account is totally free and anyone can upload any memorial as long as the memorial has not already been posted. Incredibly, there are over 140 million memorials for “regular people” all the way up to presidents and movie stars. It’s a good research tool in that using the site to search for an ancestor can turn up some surprising results. That’s the upside. The downside is that realistically, anyone can upload anything. So you may find someone who is a target of your research, but the data gleaned from such a memorial must be verified before we take it as fact. Either way, it’s just another breadcrumb in the relentless search for our ancestors.

Why put up memorials? There are many reasons. First, it is a memorial and it does just that, memorialize a family member, friend or anyone who you are familiar with who you feel deserves to be remembered in such a manner. Many of us simply like to provide the information to researchers from around the country and actually from around the world. The photo isn’t necessary, it’s more of a bonus. I’ve had email over the years from people who appreciate the fact that they can “visit” friends and family when there is no opportunity to visit the actual cemetery. One elderly woman saw her sister in one of the local cemeteries and, according to her daughter, teared up.  The cemetery is here in Massachusetts and she currently lives with her daughter and son-in-law in California with no hope of making a trip back here.

So here’s the point of this post. If you’re familiar with Find-A-Grave or even if you’re new to it and would like to take part in this project, just get in touch with me at dave@oldbones.info. As we put together the details, I’m sure we can easily find a way to allow anyone from anywhere to pitch in.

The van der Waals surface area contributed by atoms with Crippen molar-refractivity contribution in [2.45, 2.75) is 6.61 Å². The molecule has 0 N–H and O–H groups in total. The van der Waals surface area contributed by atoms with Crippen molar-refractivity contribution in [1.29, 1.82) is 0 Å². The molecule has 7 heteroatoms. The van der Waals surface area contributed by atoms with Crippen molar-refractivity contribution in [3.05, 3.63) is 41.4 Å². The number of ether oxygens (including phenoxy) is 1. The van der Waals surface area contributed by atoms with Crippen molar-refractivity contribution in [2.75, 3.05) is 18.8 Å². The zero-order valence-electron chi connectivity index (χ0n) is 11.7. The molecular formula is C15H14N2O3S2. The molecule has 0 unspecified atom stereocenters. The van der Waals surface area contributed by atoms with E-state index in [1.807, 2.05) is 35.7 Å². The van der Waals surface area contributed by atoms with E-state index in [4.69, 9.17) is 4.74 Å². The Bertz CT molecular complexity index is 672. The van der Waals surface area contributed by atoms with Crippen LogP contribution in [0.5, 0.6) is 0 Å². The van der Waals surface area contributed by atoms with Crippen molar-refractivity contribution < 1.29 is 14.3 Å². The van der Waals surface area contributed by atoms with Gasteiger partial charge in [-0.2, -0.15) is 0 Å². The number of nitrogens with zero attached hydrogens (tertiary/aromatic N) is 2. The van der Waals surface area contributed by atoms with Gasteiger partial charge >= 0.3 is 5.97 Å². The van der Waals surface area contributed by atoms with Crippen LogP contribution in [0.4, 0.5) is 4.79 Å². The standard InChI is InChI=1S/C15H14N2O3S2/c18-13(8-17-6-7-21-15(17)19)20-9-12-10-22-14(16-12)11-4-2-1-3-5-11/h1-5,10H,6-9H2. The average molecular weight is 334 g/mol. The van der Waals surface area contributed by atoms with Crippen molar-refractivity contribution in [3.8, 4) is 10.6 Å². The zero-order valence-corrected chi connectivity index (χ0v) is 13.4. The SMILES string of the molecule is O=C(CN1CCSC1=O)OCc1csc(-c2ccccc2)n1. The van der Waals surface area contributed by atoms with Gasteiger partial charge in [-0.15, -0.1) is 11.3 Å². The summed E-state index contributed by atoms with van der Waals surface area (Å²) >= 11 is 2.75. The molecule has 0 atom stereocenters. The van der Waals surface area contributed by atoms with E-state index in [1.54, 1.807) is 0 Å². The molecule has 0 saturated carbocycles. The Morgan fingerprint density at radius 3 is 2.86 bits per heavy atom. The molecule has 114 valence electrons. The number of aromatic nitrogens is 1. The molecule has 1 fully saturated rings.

Hezekiah’s Farm

This link is to an aerial view of what was my 4th great grandfather’s farm in Alabama. http://www.findaspring.com/locations/north-america/usa/robinson-hollow-spring-elkmont-alabama/. It’s located on Robinson

HESAKIAH ROBRSON: Yet another way to spell Hezekiah Robinson or is it Robison or maybe Robertson!!

HESAKIAH ROBRSON: Yet another way to spell Hezekiah Robinson or is it Robison or maybe Robertson!!

Hollow along Robinson Road near Elkmont, Limestone Co, Alabama where you’ll find Robinson Family Cemetery.

After marrying Anne Grantham who died young and then his sister-in-law Tabitha Grantham, Hezekiah Robinson (or Robison or Robertson or Robson) settled here after his service in the War of 1812.  The Robinson Family Cemetery is here but hidden by the trees in this view.  He was born sometime between 1777 and 1784 in Virginia and died in 1852 in Elkmont on his farm. His gravestone reads “HESAKIAH ROBRSON”!  Another case of “speeling duzn’t cownt”!!

Hezekiah’s widow, Tabitha spent almost 30 years trying to claim her widow’s pension. Government bureaucracy and the confusion as to how to spell his last name, letters went back and forth from Elkmont, Alabama to Washington for years!  She finally won out but died about 2 years later.